For another example, Kespry is a drone company focused on the construction sector. It has combined a unique drone platform with a dedicated software service. Considered to be one of the more promising service providers, Kespry has developed a working relationship with DJI and is increasingly sidelining its own hardware for DJI equipment.

While most commentary suggests that the platform represented the rudimentary part of the drone market, it is in the software services market where we are seeing consolidation through mergers and acquisitions. One of the software-specific companies that has succeeded in 2018 has been PrecisionHawk, who has managed to acquire five companies— including Uplift Data Partners, Hazon Solutions, InspecTools, AirVid, and—in 2018. These acquisitions are primarily focusing on expanding the breadth and market penetration of PrecisionHawk and on expanding the network of pilots trained under PrecisionHawk’s service.

Consumer Outlook Limited


The value of the consumer drone market is gradually depreciating relative to the commercial space where regulatory reform is increasingly being tailored to commercial applications.

The year 2018 was considered a bad year for many drone hobbyists. The same community that had done a lot to popularize the technology felt rather sidelined with the U.S. Federal Aviation Administration (FAA)'s FAA Reauthorization Act of 2018 and its revocation of Section 336, a law that was written to safeguard the use of consumer drones in U.S. airspace under the guise of remote-control toys. With that section revoked, the FAA will tailor regulation toward commercial operators and away from the hobbyist community. Among the new regulations affecting consumers are:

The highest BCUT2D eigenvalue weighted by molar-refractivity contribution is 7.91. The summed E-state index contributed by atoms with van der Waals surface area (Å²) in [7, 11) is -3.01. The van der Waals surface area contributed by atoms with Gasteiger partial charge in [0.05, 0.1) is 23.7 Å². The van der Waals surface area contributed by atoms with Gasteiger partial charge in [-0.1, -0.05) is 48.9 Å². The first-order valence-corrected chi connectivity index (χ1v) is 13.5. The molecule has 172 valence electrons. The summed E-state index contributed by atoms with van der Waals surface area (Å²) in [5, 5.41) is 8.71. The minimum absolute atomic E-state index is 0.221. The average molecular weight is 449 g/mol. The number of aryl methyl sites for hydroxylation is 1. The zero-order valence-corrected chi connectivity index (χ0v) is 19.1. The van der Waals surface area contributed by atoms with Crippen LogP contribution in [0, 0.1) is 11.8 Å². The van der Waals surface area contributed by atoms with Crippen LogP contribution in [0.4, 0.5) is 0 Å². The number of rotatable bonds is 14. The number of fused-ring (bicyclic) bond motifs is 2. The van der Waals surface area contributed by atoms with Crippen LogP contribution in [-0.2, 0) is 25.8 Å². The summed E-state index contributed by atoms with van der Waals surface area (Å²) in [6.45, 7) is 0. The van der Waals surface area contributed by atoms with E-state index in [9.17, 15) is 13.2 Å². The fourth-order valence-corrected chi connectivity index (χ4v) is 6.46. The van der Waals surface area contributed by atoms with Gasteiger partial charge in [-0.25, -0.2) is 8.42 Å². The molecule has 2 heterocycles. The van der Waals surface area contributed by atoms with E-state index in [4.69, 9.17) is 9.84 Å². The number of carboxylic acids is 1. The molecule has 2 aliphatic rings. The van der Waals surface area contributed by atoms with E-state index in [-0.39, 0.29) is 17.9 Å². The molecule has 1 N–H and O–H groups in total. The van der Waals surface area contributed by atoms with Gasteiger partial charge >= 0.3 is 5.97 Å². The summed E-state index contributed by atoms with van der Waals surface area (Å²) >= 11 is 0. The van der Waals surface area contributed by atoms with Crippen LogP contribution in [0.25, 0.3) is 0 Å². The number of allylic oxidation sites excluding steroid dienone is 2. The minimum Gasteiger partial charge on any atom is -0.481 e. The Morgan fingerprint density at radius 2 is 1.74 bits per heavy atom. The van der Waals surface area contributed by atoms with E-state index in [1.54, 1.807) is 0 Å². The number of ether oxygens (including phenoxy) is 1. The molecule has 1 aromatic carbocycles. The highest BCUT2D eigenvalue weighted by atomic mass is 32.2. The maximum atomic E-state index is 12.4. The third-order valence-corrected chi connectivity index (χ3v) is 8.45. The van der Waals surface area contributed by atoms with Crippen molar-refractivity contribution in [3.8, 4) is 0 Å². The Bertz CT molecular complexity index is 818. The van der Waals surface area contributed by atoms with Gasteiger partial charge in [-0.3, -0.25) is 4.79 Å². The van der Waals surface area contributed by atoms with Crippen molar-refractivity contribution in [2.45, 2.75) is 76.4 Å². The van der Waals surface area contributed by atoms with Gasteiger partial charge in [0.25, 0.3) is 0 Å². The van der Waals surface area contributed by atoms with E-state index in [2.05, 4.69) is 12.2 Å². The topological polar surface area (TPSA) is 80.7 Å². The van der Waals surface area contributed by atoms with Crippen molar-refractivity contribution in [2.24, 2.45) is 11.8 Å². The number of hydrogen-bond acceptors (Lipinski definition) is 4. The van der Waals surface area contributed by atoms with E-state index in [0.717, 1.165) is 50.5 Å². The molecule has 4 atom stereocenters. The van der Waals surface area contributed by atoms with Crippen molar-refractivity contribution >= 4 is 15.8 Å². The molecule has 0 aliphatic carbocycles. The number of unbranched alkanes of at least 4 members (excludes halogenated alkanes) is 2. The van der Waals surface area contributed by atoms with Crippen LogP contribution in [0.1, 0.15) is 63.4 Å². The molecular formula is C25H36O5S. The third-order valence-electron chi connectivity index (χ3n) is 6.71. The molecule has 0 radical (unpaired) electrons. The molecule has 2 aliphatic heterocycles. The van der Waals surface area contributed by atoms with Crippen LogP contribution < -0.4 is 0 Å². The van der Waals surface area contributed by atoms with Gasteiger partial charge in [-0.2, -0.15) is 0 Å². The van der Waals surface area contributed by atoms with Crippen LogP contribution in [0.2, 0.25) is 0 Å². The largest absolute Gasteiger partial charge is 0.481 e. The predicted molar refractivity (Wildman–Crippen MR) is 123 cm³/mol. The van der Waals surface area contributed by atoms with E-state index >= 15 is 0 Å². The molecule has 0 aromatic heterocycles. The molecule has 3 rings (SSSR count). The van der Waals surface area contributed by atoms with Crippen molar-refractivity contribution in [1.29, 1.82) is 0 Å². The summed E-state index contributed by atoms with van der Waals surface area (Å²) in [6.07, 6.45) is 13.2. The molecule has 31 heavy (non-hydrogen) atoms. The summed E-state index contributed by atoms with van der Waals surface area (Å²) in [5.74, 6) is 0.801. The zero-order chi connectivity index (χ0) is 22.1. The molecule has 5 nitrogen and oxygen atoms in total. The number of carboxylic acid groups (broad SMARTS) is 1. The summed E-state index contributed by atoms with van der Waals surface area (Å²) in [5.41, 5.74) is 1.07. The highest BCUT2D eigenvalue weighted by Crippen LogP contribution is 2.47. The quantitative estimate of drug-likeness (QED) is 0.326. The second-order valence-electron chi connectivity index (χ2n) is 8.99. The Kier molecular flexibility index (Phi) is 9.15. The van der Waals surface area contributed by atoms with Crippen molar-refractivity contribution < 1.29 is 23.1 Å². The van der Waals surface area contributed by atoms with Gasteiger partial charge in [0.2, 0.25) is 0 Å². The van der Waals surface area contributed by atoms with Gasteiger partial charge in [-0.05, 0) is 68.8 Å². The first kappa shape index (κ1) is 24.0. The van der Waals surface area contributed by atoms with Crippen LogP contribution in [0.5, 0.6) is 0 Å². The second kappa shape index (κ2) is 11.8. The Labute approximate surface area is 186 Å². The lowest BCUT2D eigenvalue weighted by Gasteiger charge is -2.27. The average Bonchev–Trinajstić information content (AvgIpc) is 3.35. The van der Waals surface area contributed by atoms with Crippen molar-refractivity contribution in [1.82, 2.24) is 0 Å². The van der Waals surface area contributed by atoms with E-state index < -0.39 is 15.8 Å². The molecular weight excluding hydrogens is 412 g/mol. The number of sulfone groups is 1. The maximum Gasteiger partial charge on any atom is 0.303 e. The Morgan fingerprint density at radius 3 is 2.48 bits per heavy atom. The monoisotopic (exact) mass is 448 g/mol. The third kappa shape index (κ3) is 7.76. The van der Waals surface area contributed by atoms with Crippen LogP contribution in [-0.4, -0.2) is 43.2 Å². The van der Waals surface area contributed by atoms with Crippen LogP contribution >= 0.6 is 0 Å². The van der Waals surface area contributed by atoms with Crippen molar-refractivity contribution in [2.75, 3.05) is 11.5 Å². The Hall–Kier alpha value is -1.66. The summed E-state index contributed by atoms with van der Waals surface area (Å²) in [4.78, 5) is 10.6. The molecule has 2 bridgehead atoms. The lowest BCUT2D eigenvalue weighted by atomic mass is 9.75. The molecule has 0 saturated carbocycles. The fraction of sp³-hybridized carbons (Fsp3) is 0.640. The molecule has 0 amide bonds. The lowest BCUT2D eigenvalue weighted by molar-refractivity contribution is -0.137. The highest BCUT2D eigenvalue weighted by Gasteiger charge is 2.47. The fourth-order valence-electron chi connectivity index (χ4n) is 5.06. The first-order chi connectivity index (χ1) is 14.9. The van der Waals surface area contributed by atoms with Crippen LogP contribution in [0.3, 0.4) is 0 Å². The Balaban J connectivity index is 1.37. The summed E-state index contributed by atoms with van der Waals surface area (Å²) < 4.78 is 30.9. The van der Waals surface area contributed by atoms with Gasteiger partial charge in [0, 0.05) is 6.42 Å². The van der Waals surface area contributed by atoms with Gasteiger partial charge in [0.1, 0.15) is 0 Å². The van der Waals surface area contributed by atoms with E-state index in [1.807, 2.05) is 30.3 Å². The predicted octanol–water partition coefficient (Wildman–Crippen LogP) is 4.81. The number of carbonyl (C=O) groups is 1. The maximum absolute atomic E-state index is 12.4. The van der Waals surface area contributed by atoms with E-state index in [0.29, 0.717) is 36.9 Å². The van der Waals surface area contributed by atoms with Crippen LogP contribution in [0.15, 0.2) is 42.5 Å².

• Flying for hobby or recreation only
  • Registering one’s model aircraft
  • Flying within visual line of sight
  • Following community-based safety guidelines and flying within the programming of a nationwide community-based organization
  • Flying drones under 55 pounds unless certified by a community-based organization
  • Never flying near other aircraft
  • Never flying near emergency response efforts

Up to this point, hobbyists only had to register themselves as pilots. Requiring each drone to be registered—as commercial pilots must do—allows for the implementation of remote ID tracking and the possibility of creating a system such as an Unmanned Traffic Management (UTM) for tracking which drone is flying what item where.

The Gatwick incident, where one single drone disrupted one the U.K.’s premier transport hub for days and angered tens of thousands of commuters, will result in further regulation that enforces strict procedure related to the flying of drones for recreational purposes in the United Kingdom.